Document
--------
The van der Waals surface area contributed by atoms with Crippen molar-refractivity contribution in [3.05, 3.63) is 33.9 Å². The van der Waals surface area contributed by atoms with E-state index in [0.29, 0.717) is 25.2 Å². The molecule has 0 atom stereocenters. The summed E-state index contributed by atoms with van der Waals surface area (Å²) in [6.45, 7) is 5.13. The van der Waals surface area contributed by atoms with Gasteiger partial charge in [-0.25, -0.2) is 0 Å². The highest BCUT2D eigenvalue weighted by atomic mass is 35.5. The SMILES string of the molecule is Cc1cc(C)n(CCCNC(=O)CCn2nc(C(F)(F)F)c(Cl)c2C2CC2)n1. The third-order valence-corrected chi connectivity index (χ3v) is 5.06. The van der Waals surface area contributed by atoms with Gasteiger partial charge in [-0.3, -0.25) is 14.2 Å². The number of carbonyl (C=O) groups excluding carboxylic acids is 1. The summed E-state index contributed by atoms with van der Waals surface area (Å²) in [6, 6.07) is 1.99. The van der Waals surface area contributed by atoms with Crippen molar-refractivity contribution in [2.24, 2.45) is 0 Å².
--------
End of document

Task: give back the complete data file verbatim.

The van der Waals surface area contributed by atoms with Crippen molar-refractivity contribution in [3.05, 3.63) is 33.9 Å². The van der Waals surface area contributed by atoms with E-state index in [0.29, 0.717) is 25.2 Å². The molecule has 0 atom stereocenters. The summed E-state index contributed by atoms with van der Waals surface area (Å²) in [6.45, 7) is 5.13. The van der Waals surface area contributed by atoms with Gasteiger partial charge in [-0.25, -0.2) is 0 Å². The highest BCUT2D eigenvalue weighted by atomic mass is 35.5. The SMILES string of the molecule is Cc1cc(C)n(CCCNC(=O)CCn2nc(C(F)(F)F)c(Cl)c2C2CC2)n1. The third-order valence-corrected chi connectivity index (χ3v) is 5.06. The van der Waals surface area contributed by atoms with Gasteiger partial charge in [-0.3, -0.25) is 14.2 Å². The number of carbonyl (C=O) groups excluding carboxylic acids is 1. The summed E-state index contributed by atoms with van der Waals surface area (Å²) in [6, 6.07) is 1.99. The van der Waals surface area contributed by atoms with Crippen molar-refractivity contribution in [2.24, 2.45) is 0 Å².